Carousel’s Ed Templeton on how to unlock the true potential of collaborations

Collaborations are becoming more of a trope in the modern restaurant industry. It certainly makes sense – with so much emphasis on sharing ideas, as well as coming together to create new ones, it makes you wonder why more restaurateurs and chefs aren’t teaming up. It’s this very idea which is at the centre of the operation at Marylebone’s Carousel, a dining space that puts chefs from around the world, and their food, in front of a London audience.

With a view to exploring the benefits of working with others in the industry, we exchanged a few words with Carousel director Ed Templeton on the importance of creativity, which cuisine pulls in the punters, and the global allure of cooking in London.

So, Ed, why are collaborations generally a good idea?

Collaborations keep things fresh for everyone. They provide a platform for creative, open-minded people to experiment with new ingredients, flavours and techniques. Carousel is like a never-ending stage, without the boring bits.

Our team are learning all the time, which is obviously very rewarding. But it works both ways; we encourage our guests to adapt their recipes to what’s local and in season, so you might have a sushi chef from San Francisco working with Cornish mackerel for the first time, or a Mexican chef using traditional nixtamalisation techniques to make buckwheat tostadas. It’s rarely a case of lifting signature dishes from our guests’ menus back home – it’s about exchanging ideas and working together to create something that may only ever exist for a single week. That’s the beauty of it.

Why do you think no one had tried something like Carousel – at least not successfully – before?

There are a lot of moving parts. We often joke about how we basically open a new restaurant every couple of weeks. We go out for beers on Saturday night to celebrate the end of one residency and then we start all over again at 9am the following Monday with a brand new chef.

I can see why that might put people off but I think the difference between Carousel and other places attempting a similar thing to us is that we have a permanent team here who are enormously talented in their own right, and 100% committed to making every single service a success – they thrive on the newness of it all. We’ve also developed some pretty failsafe processes over the past couple of years that massively reduce our margin for error. Our guests adapt to our set-up, rather than the other way round. Having said all that, it’s still fairly relentless.

Other than the obvious, are there any special ventures or opportunities available to you as a result of the relationships you’ve made?

We’ve been open for two and a half years now, during which time we’ve hosted nearly seventy individual residencies from chefs from as far away as Tokyo, Portland and Patagonia. People sometimes struggle to get their heads around the concept – the fact that chefs come and go, but we’re here doing the same thing week in week out. But those who do get it seem to really like the idea.

We’ve been approached a number of times by potential partners interested in opening Carousels overseas, but for the time being we’re focussing on a couple of very exciting opportunities closer to home which will involve taking the concept on the road. We can’t say anything more than that just yet but watch this space.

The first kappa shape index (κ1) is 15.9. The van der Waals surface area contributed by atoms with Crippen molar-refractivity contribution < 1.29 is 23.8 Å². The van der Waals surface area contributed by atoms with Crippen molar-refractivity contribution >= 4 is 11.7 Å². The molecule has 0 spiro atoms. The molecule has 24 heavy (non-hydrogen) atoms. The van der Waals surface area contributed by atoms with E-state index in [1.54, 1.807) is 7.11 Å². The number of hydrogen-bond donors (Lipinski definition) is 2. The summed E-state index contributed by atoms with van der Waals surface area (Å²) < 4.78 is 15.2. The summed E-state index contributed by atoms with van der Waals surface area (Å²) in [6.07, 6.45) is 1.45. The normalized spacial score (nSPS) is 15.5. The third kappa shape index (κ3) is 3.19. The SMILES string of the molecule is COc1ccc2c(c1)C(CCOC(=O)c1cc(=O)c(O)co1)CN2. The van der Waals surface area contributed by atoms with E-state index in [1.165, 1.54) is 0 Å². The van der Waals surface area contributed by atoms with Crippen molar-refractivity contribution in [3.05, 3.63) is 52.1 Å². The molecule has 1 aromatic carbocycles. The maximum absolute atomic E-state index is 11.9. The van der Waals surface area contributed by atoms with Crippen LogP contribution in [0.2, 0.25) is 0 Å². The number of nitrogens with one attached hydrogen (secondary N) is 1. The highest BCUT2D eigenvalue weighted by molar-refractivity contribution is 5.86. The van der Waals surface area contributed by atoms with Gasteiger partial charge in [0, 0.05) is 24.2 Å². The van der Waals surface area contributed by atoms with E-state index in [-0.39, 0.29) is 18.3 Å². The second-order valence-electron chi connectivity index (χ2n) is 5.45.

What should someone in the restaurant business do before approaching someone with a view to working together?

I think first and foremost they need to ask themselves what they want to get out of the partnership. Are they doing it for profit, exposure or something else? We’ve been lucky enough to discover a community of like-minded people who get what we’re doing and who are up for getting involved, more often than not just for the hell of it.

Sure, it doesn’t do any harm to their profile to come and cook in one of the world’s genuine food capitals – and we do cover the costs of getting them here – but I think the reason we manage to attract such a variety of talented people is because they can see we’re doing it for the love of food. They share our sense of adventure and our passion for feeding people. That’s our motivation and it works for us. There are undoubtedly plenty of other ways for a collaboration to be successful but the key thing is to be clear about the “what’s in it for me?” from the start.

 

What do you find is the winning formula for a chef or event receiving the most attention? Particularly if they’re not well known?

That’s a tough one. We’re obviously excited about everyone who comes to cook with us, otherwise we wouldn’t invite them over in the first place, but as a general rule established names like Niklas Ekstedt will always be a big hit; Michelin stars are a fairly convincing shorthand for excellence.

Having said that, some of our all time bestsellers have been relative unknowns over here. If I were to put my finger on a definite pattern, Japanese cooking in all its many forms is always a sure-fire winner, but ultimately it comes down to the menus. I think we’re established enough now for people to trust us to collaborate with brilliant chefs so more often than not the clincher is what they’re cooking. If everything on the menu sounds ridiculously good and there’s no way of someone trying it without visiting Carousel within a short five-day window – or by flying to the other side of the world to eat at that particular chef’s restaurant – then it’s likely to get the attention it deserves.

Photos courtesy of Carousel

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